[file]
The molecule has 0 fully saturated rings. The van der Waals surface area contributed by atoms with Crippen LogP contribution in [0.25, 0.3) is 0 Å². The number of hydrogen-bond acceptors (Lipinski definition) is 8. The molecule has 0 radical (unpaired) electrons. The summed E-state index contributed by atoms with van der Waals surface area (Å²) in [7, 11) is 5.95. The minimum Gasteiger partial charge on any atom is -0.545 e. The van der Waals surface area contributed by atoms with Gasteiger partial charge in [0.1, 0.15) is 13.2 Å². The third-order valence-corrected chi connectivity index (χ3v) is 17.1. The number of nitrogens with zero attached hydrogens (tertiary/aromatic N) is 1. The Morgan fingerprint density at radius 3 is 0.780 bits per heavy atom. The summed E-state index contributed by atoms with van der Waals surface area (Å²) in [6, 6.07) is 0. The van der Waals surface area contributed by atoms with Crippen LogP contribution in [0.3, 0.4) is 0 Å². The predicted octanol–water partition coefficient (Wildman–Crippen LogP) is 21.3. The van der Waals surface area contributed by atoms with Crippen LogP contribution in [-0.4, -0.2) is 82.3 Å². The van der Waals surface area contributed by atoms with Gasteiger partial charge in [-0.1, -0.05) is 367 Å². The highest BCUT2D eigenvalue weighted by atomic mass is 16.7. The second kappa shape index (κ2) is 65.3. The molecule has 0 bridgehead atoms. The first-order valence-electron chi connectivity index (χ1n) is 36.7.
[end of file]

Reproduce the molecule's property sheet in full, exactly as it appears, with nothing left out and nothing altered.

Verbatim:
The molecule has 0 fully saturated rings. The van der Waals surface area contributed by atoms with Crippen LogP contribution in [0.25, 0.3) is 0 Å². The number of hydrogen-bond acceptors (Lipinski definition) is 8. The molecule has 0 radical (unpaired) electrons. The summed E-state index contributed by atoms with van der Waals surface area (Å²) in [7, 11) is 5.95. The minimum Gasteiger partial charge on any atom is -0.545 e. The van der Waals surface area contributed by atoms with Gasteiger partial charge in [0.1, 0.15) is 13.2 Å². The third-order valence-corrected chi connectivity index (χ3v) is 17.1. The number of nitrogens with zero attached hydrogens (tertiary/aromatic N) is 1. The Morgan fingerprint density at radius 3 is 0.780 bits per heavy atom. The summed E-state index contributed by atoms with van der Waals surface area (Å²) in [6, 6.07) is 0. The van der Waals surface area contributed by atoms with Crippen LogP contribution in [0.3, 0.4) is 0 Å². The predicted octanol–water partition coefficient (Wildman–Crippen LogP) is 21.3. The van der Waals surface area contributed by atoms with Crippen LogP contribution in [-0.4, -0.2) is 82.3 Å². The van der Waals surface area contributed by atoms with Gasteiger partial charge in [-0.1, -0.05) is 367 Å². The highest BCUT2D eigenvalue weighted by atomic mass is 16.7. The second kappa shape index (κ2) is 65.3. The molecule has 0 bridgehead atoms. The first-order valence-electron chi connectivity index (χ1n) is 36.7.